TECHNICAL SURGERY on the parotid gland has become standardized in the past 20 years in the form of two basic operations, namely, lateral lobectomy and total parotidectomy. The biological disadvantages associated with simple enucleation of a tumor have relegated this technique to an insignificant role. The physiological effects of the extirpative operations upon the parotid gland have received little attention.1 It was therefore felt that a study of the residual parotid apparatus and parenchyma following parotidectomy and lateral lobectomy, with and without ligation of Stensen's duct, would not only elucidate the fate of the residual parotid system but could possibly suggest a basis for therapy in certain conditions in the parotid gland.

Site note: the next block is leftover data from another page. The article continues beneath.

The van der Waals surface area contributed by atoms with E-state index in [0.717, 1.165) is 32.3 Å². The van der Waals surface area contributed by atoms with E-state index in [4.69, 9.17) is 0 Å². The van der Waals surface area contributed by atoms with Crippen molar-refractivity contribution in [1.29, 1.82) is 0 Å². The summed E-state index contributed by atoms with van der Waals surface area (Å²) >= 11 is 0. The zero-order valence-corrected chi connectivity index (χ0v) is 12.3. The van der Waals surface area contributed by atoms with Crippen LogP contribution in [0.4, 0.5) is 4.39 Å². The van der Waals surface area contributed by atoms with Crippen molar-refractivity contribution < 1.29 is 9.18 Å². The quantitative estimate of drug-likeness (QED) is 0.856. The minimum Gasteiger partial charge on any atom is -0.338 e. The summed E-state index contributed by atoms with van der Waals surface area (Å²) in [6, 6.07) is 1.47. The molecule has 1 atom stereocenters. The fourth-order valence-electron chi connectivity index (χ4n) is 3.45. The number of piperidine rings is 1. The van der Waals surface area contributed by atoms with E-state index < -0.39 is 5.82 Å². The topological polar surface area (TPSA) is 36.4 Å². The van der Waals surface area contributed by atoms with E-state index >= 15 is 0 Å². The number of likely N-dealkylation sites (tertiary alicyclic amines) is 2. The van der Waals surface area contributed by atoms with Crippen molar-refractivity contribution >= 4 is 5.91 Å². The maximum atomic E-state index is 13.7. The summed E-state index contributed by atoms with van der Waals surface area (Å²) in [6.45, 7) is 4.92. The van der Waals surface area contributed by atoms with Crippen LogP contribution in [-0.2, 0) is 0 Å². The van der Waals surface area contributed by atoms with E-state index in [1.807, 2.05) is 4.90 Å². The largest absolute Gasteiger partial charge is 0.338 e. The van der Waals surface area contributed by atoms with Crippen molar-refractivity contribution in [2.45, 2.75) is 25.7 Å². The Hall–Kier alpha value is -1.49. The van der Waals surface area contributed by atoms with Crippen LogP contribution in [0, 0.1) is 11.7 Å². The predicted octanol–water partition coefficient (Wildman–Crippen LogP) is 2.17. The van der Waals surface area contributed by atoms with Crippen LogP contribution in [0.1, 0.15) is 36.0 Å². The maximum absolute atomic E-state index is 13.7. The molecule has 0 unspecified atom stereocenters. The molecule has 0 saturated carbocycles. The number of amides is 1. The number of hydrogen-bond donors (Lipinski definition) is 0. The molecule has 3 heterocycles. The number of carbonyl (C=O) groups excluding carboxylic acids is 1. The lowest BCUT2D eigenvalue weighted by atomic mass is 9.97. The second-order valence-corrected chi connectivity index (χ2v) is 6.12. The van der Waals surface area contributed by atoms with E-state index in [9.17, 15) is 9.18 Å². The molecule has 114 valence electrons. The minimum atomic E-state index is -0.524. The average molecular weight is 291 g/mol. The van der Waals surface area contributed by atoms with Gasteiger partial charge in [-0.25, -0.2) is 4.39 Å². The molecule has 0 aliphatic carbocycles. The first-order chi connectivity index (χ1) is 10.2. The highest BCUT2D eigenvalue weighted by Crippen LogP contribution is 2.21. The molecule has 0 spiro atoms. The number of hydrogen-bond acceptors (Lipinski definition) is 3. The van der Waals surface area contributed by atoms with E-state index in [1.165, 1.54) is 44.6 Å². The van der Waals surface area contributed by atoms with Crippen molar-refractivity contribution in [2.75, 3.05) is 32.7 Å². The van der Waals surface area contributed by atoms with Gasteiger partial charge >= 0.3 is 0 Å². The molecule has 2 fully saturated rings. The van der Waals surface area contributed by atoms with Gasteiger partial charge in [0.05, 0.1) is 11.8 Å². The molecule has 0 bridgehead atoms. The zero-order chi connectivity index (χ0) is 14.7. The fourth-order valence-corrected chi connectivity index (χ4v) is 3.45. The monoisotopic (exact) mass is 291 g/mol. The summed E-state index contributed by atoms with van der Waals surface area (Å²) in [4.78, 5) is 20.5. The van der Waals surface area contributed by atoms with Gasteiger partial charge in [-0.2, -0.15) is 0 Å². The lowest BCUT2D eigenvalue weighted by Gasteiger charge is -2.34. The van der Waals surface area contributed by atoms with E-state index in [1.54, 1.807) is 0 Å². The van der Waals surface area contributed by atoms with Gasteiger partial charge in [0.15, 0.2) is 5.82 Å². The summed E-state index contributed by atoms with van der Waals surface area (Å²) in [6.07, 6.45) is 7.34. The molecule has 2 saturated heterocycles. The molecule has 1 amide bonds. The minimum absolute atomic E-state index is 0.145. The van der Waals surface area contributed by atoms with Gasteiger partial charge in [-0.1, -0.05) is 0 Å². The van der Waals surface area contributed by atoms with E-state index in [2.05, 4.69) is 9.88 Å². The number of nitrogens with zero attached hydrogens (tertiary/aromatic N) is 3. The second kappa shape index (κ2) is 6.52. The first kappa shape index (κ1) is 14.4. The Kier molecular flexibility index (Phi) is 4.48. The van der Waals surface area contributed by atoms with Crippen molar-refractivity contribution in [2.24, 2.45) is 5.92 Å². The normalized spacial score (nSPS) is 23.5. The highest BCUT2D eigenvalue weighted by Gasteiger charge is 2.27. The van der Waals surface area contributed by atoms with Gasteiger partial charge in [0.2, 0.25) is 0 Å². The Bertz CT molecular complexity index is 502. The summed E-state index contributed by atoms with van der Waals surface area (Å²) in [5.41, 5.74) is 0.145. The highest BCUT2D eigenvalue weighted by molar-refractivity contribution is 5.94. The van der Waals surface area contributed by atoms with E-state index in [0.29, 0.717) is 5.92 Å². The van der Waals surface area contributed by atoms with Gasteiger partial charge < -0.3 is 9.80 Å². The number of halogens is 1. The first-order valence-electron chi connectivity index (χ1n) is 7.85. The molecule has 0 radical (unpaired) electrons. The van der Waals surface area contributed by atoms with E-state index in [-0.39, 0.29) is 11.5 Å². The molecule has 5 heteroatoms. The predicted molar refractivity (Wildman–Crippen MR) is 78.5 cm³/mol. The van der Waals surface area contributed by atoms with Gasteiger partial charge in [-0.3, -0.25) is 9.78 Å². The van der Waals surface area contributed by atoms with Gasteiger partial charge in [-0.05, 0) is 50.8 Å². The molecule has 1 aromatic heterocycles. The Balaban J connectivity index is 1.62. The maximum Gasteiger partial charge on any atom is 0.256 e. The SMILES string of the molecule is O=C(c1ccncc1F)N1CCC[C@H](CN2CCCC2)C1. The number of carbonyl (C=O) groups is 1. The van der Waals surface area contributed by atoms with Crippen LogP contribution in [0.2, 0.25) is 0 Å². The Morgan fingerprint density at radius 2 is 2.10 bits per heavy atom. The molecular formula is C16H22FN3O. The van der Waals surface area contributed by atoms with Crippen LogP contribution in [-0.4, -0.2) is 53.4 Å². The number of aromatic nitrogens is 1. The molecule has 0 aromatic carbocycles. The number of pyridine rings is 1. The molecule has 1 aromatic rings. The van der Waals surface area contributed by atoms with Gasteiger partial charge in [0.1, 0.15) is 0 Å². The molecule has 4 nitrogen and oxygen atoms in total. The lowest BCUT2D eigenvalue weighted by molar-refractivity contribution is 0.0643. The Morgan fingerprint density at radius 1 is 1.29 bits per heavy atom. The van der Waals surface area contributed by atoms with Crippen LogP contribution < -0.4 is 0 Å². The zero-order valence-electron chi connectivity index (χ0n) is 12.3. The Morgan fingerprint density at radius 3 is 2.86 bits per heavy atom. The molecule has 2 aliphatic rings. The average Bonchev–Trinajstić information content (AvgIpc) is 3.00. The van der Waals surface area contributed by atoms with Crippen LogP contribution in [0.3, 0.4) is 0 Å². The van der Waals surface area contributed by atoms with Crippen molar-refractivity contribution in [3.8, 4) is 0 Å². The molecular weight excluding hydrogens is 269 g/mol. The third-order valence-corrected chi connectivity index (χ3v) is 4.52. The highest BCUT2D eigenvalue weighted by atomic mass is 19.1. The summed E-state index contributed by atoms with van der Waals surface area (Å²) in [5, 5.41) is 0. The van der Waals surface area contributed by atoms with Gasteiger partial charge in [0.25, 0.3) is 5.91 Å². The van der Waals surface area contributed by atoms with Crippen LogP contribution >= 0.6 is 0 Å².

The present study comprises a group of 24 patients operated for parotid lesions under the supervision of two surgeons. The postoperative intervals on these individuals ranged from three weeks to ten years following surgical intervention of